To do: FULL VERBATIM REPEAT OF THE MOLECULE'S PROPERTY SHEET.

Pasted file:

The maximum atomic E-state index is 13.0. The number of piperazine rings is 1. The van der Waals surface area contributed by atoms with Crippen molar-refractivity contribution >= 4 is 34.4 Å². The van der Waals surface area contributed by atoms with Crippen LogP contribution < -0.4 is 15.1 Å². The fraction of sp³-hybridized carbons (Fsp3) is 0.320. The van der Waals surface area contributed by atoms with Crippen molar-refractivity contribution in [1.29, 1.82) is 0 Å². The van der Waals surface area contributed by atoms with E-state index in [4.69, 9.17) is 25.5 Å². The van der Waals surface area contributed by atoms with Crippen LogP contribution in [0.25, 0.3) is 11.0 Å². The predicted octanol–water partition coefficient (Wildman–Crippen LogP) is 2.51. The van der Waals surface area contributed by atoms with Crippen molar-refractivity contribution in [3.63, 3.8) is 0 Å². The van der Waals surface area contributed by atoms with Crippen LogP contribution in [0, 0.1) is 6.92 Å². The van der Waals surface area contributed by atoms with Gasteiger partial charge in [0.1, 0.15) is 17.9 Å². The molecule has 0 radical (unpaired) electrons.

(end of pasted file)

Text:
The maximum atomic E-state index is 13.0. The number of piperazine rings is 1. The van der Waals surface area contributed by atoms with Crippen molar-refractivity contribution >= 4 is 34.4 Å². The van der Waals surface area contributed by atoms with Crippen LogP contribution < -0.4 is 15.1 Å². The fraction of sp³-hybridized carbons (Fsp3) is 0.320. The van der Waals surface area contributed by atoms with Crippen molar-refractivity contribution in [1.29, 1.82) is 0 Å². The van der Waals surface area contributed by atoms with E-state index in [4.69, 9.17) is 25.5 Å². The van der Waals surface area contributed by atoms with Crippen LogP contribution in [0.25, 0.3) is 11.0 Å². The predicted octanol–water partition coefficient (Wildman–Crippen LogP) is 2.51. The van der Waals surface area contributed by atoms with Crippen molar-refractivity contribution in [3.63, 3.8) is 0 Å². The van der Waals surface area contributed by atoms with Crippen LogP contribution in [0, 0.1) is 6.92 Å². The van der Waals surface area contributed by atoms with Gasteiger partial charge in [0.1, 0.15) is 17.9 Å². The molecule has 0 radical (unpaired) electrons.